Deep learning, a branch of machine learning, can serve as a powerful toolkit for studies in ecology and evolutionary biology. In the era of big data, gaining more insight into complex patterns within a dataset can be transformative for conducting comparative analyses. The field of comparative phylogenetics has become increasingly interested in exploiting massive datasets to uncover factors that have played a role in the macroevolutionary diversification of taxa. One such factor is the evolution of color pattern in fishes. With fish representing half of all vertebrates, and reef-fishes comprising one of the most diverse assemblages of vertebrates on Earth, mapping color pattern evolution onto the tree of life of fishes will enhance our current knowledge of their diversification through time. Yet, carefully curated datasets comprised of high-quality fish images with transparent backgrounds are required for accurately quantifying features of color and pattern within these taxa (Alfaro et al. 2019). A rate-limiting step in preparing these fish images for comparative analyses is the cost associated with accurately and consistently digitizing these fish images manually. We sought to implement robust deep learning models to more efficiently curate our datasets, however, a steep gap in the deep learning model space for performing high-quality continuous image segmentation exists as these popular models have been previously trained with common household objects in common contexts. We therefore present a deep learning pipeline to perform high-throughput phenoscaping by accurately generating high-quality, digitized fish images through continuous, instance segmentation using regions with convolutional neural networks (R-CNN). Our model extends previous work by Microsoft for large-scale object detection (Lin et al. 2015) while preserving essential morphological characteristics of the fish body necessary for comparative color pattern geometric analyses.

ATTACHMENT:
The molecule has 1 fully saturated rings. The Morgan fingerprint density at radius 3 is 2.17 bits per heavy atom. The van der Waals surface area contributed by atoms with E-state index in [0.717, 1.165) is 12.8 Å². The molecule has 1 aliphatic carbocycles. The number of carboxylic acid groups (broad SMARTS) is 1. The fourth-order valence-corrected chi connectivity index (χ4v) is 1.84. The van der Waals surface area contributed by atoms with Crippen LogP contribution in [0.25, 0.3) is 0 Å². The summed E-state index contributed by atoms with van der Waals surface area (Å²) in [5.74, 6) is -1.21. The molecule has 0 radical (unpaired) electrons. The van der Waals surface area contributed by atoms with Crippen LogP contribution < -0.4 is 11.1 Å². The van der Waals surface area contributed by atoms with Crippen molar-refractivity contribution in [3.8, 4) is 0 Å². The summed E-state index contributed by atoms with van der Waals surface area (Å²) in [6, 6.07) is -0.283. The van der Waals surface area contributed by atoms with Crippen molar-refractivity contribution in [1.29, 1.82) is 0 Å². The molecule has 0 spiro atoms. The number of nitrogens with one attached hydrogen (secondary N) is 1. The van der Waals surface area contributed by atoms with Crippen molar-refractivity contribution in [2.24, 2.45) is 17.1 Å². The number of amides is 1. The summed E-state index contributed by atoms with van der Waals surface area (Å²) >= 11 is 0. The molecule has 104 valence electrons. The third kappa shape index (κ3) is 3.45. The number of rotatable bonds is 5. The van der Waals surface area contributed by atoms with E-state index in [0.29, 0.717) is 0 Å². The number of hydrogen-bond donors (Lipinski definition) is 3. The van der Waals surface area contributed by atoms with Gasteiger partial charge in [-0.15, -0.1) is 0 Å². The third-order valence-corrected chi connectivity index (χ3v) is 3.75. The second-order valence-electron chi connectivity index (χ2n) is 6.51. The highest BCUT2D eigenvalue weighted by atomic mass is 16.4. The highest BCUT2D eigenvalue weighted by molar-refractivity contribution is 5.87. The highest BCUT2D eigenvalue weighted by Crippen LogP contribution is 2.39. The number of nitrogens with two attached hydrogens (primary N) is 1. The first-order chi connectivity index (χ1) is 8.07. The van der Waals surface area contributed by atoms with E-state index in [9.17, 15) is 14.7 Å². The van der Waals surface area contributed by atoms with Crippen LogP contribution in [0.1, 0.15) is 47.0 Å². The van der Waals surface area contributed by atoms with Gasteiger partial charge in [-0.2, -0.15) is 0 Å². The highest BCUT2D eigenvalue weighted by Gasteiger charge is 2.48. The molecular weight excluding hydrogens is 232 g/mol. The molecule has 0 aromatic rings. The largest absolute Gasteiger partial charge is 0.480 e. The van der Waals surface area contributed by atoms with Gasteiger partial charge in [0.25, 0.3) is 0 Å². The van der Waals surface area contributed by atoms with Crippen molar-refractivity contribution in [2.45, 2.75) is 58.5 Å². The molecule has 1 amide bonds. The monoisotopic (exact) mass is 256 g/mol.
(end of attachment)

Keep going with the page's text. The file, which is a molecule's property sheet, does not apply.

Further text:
Authors: Shawn T. Schwartz*, Michael E. Alfaro, UCLA Department of Ecology and Evolutionary Biology